derived us citizenship and what are my chances


#1

I am a derived citizen, I was under 18 when my dad became a US citizen. So, I just used his Naturalization Certificate to get my US Passport. I am about to fill out my paperwork for Secret clearance: So want to know if I really need my Citizen Certificate, or US Passport is enough. And what should I put under that column in the form? I looked into applying for my own certificate, but N600 processing time is 6-12 months, and I do not want to miss on this opportunity which I worked so hard for.


#2

does not need a naturalization certificate because he already IS a citizen.


#3

I know you don’t want to hear this, but you will have to apply and get your Naturalization Certificate. I’d do it as soon as possible, and maybe get your congressman to help you expedite the process…


#4

He does not need a naturalization certificate because he already IS a citizen.

Same here. Born in Canada to a Scottish father, we moved to America when I was 3, he became a citizen before I was 18, parents divorced. I went with my dad so I am a citizen, sister went with our Canadian mom and she had to be naturalized. I have used my US passport with 100% success, even getting the red and black passports as well. No trouble with SCI tickets or working for a three letter agency either.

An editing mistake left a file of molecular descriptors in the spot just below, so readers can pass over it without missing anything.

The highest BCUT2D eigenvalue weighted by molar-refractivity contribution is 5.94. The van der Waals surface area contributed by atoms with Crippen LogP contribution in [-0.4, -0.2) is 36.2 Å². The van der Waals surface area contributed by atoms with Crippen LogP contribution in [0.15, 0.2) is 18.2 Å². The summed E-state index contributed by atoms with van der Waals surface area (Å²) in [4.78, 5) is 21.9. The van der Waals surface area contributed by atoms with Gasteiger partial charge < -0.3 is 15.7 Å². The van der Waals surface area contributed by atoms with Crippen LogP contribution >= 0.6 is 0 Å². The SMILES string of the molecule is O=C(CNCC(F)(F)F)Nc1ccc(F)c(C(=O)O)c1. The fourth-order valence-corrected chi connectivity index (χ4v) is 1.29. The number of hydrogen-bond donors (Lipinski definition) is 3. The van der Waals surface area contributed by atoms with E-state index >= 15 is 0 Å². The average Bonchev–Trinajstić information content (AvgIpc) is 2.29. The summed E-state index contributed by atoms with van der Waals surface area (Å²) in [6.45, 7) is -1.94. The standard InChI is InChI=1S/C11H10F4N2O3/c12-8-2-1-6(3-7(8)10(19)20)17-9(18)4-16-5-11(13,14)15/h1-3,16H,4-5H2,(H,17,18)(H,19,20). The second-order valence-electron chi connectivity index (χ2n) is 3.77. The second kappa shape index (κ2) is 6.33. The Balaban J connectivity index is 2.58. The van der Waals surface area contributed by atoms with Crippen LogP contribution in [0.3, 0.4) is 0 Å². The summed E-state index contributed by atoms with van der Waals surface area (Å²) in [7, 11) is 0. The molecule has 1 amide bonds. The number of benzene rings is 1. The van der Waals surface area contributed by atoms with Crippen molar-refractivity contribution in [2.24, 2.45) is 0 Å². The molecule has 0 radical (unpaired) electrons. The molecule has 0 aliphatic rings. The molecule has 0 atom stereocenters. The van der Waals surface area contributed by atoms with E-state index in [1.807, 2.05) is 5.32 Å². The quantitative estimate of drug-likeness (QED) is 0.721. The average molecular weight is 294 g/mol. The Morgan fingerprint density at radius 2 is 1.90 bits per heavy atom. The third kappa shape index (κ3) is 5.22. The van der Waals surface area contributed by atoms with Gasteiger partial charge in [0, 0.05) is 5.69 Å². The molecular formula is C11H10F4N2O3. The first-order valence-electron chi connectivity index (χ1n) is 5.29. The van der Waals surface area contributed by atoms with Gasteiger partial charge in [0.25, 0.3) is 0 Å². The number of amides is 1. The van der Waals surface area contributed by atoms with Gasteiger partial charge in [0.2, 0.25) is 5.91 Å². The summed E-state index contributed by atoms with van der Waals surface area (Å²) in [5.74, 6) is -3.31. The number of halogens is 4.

#5

thank you! another question for you then, what should i put there for number, as it is an online form, and keep giving me the error because of that.


#6

This was discussed about a month ago here. Adjudicator wants proof of citizenship other than U.S. Passport

You really need a naturalization certificate. You can put a random number, but the adjudicator is likely going to ask for it. If you do not have a birth certificate you need a naturalization or a certificate of citizenship.


#7

It may seem like is true . . . However, as noted below, we have seen several people in the same situation required to get documentation for their naturalization despite the fact that it was “derived” from their parent’s naturalization.

We tend to give advice based on experience not logic or what we would consider “right”.


#8

Well he can get naturalized if he wants, the government will be happy to take his money. I applied for naturalization and went through the interview where they make sure I know US history and such. At my second interview before the ceremony it came out that I have derived citizenship, so they told me “You’re already American. Go home.” So I did. They kept the fee I paid them however. Point is that he IS a citizen, he doesn’t need a naturalization certificate any more than a native born person does. Hey if you have an Irish parent or grandparent you ARE Irish. Go get your passport. Same with an Italian or Canadian parent.

The Certificate of Citizenship is something he can get however. I agree that government paperwork is weird. Like your drivers license proves your age but if it is expired no one will accept it for age verification. Explain that one.


#9